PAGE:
Happy Fifth Birthday, Xena.
At 6.00am, her nanny calls out her name and informs her that she needs to get up. She ignores the first few pleas. She turns over on the top bunk, curls like a ball and pulls the duvet over her head. Eventually, the nanny tells her that she can sleep all she wants and skip school, then pretends to walk away.
“But I want to go to school!” She protests in a faint drowsy voice as she drags herself out of bed. Xena has been passionate about school from the first time she set her tiny feet in one. A while back, I recounted her reaction on her first day at school in the post So Long, Farewell. She was two years and three months old when she started school. At five years now, the urge to play and learn and interact with other kids is still as inexorable as it was on day one.
She will then go to the washroom to empty her small bladder. And once she walks out of that room, she will break into a stream of endless chatter. She will run off at the mouth as she goes down the stair case all the way to the kitchen. At the dining table, one has to constantly remind her to eat and swallow her breakfast. Otherwise, she is happy to just sit and talk. It muddles me how one can have the desire or energy to babble right after waking up.
Lately, she talks about her dreams. Not the ones she hopes to achieve, but the ones that occupy her lively mind when she is deep asleep. She is quite imaginative and descriptive in her tales, and I find myself longing to listen to them. Except when she ambushes me at the break of dawn when all I want is to bathe myself in silence.
The other day, she walked into my room excitedly. It was a Tuesday morning and I had just come from a challenging but fulfilling 16.2 kilometre run around Kileleshwa. It was 7.00am and she was already dressed up in her mini school tunic and white stockings, hair held up in a pony-tail.
“Mama, why are you sweating in the morning?” She asked, staring at the beads of sweat on my forehead.
“Because I have just woken up.” I said.
“You are lying. It’s because you have just come from a run.” She said with a smirk on her face. “Is it a rhetorical question?”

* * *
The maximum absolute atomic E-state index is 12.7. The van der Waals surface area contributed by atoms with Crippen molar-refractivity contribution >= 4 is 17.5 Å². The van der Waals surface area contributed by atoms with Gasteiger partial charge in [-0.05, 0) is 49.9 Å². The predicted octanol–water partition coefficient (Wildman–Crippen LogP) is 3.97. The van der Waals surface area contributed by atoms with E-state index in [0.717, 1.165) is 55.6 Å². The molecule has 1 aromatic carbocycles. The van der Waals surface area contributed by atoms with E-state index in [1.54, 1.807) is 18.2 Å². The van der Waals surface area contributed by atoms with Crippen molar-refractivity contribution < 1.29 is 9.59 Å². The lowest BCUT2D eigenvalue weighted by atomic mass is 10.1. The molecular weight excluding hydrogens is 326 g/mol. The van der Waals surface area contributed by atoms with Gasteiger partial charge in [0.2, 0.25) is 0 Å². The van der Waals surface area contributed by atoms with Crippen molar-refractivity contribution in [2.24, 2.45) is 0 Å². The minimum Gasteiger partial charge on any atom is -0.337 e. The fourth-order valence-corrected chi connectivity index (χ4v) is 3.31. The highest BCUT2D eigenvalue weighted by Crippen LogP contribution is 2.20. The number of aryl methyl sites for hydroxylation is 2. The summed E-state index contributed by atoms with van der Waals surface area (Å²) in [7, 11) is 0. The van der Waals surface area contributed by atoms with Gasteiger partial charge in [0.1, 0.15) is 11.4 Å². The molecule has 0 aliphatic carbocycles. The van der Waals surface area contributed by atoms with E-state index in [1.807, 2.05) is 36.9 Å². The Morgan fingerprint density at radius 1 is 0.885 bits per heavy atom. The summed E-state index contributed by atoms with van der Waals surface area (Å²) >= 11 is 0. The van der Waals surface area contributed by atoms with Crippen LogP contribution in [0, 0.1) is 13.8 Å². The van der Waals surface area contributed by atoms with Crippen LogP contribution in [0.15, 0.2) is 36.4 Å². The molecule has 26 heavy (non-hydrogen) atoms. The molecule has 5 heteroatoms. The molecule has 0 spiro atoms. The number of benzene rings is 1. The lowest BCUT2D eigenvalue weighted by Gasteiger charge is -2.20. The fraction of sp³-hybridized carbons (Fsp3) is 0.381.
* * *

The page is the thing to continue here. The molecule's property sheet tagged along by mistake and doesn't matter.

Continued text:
“If you know the answer why do you ask?” I retorted as I spread my legs apart in a failed attempt at a split. I landed on my bum with a thud. She laughed.
“I wanted to tell you about my dream.” She said.
“What was it about?” I inquired.
“Walking ice-creams.” She said. “They left the ice-cream store and danced all the way to the river while holding hands.”
“Really? How did they walk without getting all smudged up?” I asked.
“They hopped on the tips of their sticks. Like this.” She said as she sprung around my bedroom on one foot.
“How many were they?” I asked.
“Naybe five?” She responded. “So, they got to the river and then they jumped in and swam for one hundred hours. The green one was number one and yellow was number last.”
“Right. Who taught them how to swim?” I asked as I walked towards the bathroom, my tube of Coco Shea Creamy Body Wash from His & Hers Scents in hand. I’ll tell you about this piece of heaven someday, but just know that I guard it jealously and I can’t even let it sit in the bathroom for fear that someone else will use it!
“They taught themselves, they are clever.” She said, then thought for a split second and added, “Naybe they read a book on how to swim.”
“Good one!” I responded.
“And then they left the river and ran back to the shop before the shopkeeper could discover they had disappeared.” She added.
“Oh, where was the shop keeper all this time?” I asked.
“Taking a nap under the counter.” She said.
Moments later, I stood under the shower as the water fell over my head in steamy rivulets, the smell of coco butter delightfully filling the small space. I thought about Xena’s narrative. How she did not flinch when she narrated her dream, even as I tried throwing her off-balance with random questions. She has the gift of gab. In her, I see a literary genius.
She turns five tomorrow, but we celebrated her birthday in school today.
May she stay curious and hungry to learn. May she remain loving and protective of her sister, and empathetic towards those around her. May she always respect her elders, but also, may she be bold enough to speak to her daddy and I when she’s in trouble.
May she break boundaries and live a fulfilling life. Above all, may she find favour in God.